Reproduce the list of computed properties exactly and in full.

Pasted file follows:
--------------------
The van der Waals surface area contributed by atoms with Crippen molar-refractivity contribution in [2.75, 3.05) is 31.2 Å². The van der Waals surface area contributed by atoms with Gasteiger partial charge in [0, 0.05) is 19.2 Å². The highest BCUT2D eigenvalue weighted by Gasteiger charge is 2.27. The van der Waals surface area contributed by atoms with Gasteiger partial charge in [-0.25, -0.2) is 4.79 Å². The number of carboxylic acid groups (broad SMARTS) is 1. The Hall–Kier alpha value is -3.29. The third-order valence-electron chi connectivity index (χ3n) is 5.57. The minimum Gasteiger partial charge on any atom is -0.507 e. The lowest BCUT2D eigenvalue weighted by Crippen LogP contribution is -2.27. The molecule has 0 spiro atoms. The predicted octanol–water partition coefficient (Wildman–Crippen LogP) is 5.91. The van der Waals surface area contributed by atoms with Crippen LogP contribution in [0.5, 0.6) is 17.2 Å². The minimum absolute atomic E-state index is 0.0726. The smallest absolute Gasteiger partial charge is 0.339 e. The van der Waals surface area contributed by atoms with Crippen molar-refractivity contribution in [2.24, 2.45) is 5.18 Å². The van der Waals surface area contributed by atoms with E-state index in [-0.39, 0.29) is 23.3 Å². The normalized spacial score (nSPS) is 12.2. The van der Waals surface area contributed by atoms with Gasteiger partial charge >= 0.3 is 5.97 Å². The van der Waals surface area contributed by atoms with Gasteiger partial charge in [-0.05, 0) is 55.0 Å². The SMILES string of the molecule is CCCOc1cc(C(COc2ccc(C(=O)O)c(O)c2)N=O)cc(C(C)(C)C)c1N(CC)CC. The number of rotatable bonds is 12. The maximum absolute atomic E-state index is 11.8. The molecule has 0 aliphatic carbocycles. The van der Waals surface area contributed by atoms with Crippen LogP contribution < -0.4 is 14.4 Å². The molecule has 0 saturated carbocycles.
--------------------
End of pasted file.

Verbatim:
The van der Waals surface area contributed by atoms with Crippen molar-refractivity contribution in [2.75, 3.05) is 31.2 Å². The van der Waals surface area contributed by atoms with Gasteiger partial charge in [0, 0.05) is 19.2 Å². The highest BCUT2D eigenvalue weighted by Gasteiger charge is 2.27. The van der Waals surface area contributed by atoms with Gasteiger partial charge in [-0.25, -0.2) is 4.79 Å². The number of carboxylic acid groups (broad SMARTS) is 1. The Hall–Kier alpha value is -3.29. The third-order valence-electron chi connectivity index (χ3n) is 5.57. The minimum Gasteiger partial charge on any atom is -0.507 e. The lowest BCUT2D eigenvalue weighted by Crippen LogP contribution is -2.27. The molecule has 0 spiro atoms. The predicted octanol–water partition coefficient (Wildman–Crippen LogP) is 5.91. The van der Waals surface area contributed by atoms with Crippen LogP contribution in [0.5, 0.6) is 17.2 Å². The minimum absolute atomic E-state index is 0.0726. The smallest absolute Gasteiger partial charge is 0.339 e. The van der Waals surface area contributed by atoms with Crippen molar-refractivity contribution in [2.24, 2.45) is 5.18 Å². The van der Waals surface area contributed by atoms with E-state index in [-0.39, 0.29) is 23.3 Å². The normalized spacial score (nSPS) is 12.2. The van der Waals surface area contributed by atoms with Gasteiger partial charge >= 0.3 is 5.97 Å². The van der Waals surface area contributed by atoms with Gasteiger partial charge in [-0.05, 0) is 55.0 Å². The SMILES string of the molecule is CCCOc1cc(C(COc2ccc(C(=O)O)c(O)c2)N=O)cc(C(C)(C)C)c1N(CC)CC. The number of rotatable bonds is 12. The maximum absolute atomic E-state index is 11.8. The molecule has 0 aliphatic carbocycles. The van der Waals surface area contributed by atoms with Crippen LogP contribution < -0.4 is 14.4 Å². The molecule has 0 saturated carbocycles.